Maybe a bit quicker than the latest forecasts selvaarchi, as tonight's pass was 5 mins early. I did notice that the Satview projection dropped from 10d 9h 20 mins to 9d 13h 54 mins at 6:22pm AEST today 24th March 2018 so they may have noticed the change a little bit earlier than I did at 6:54pm. Pity their pass information is not linked to their data and the latest projection.

  28. #328
    It suppose to hit somewhere in Oregon in the next week.
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  29. #329
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    Quote Originally Posted by The Backroad Astronomer View Post
    It suppose to hit somewhere in Oregon in the next week.
    No way they can predict where it is going to land till very near the end.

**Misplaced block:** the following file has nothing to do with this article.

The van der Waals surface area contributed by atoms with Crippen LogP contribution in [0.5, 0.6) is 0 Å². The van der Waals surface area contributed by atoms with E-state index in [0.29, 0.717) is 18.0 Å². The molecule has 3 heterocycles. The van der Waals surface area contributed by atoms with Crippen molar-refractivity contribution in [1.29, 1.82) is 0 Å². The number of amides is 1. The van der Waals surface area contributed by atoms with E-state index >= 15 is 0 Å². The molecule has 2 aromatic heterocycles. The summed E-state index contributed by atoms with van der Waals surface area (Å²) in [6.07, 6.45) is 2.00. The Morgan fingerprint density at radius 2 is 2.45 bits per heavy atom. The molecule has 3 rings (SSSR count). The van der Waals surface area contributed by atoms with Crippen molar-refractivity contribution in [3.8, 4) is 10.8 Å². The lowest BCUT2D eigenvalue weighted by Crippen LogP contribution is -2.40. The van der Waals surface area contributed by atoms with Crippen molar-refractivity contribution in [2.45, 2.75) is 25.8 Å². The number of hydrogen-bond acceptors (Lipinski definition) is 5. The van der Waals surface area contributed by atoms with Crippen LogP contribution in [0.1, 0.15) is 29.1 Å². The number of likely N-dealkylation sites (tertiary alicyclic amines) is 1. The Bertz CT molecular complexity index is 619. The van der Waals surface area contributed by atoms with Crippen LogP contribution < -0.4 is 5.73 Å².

30. #330
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    I think I got it again tonight but I was being eaten by mosquitoes so it's a bit shaky. TIANGONG 1 passed over head around 6:30pm AEST 25 March 2018. The image was taken slightly to the south of west and almost directly overhead with the location and camera settings the same as my other photo's.

    There was no update tonight yet on Satview from USstratCom.
    China manned Space hasn't posted an update since March 22.
    The ESA forecast on March 24 said "The current estimated reentry window remains between 30 March and 2 April; this is highly variable."
    I won't be able to get a pic tomorrow night as it will be too light and further away.

    AEST 2018 03 25 18_30_15 ZOOM.jpg

    AEST 2018 03 25 18_30_15.jpg
    Last edited by LaurieAG; 2018-Mar-25 at 11:01 AM.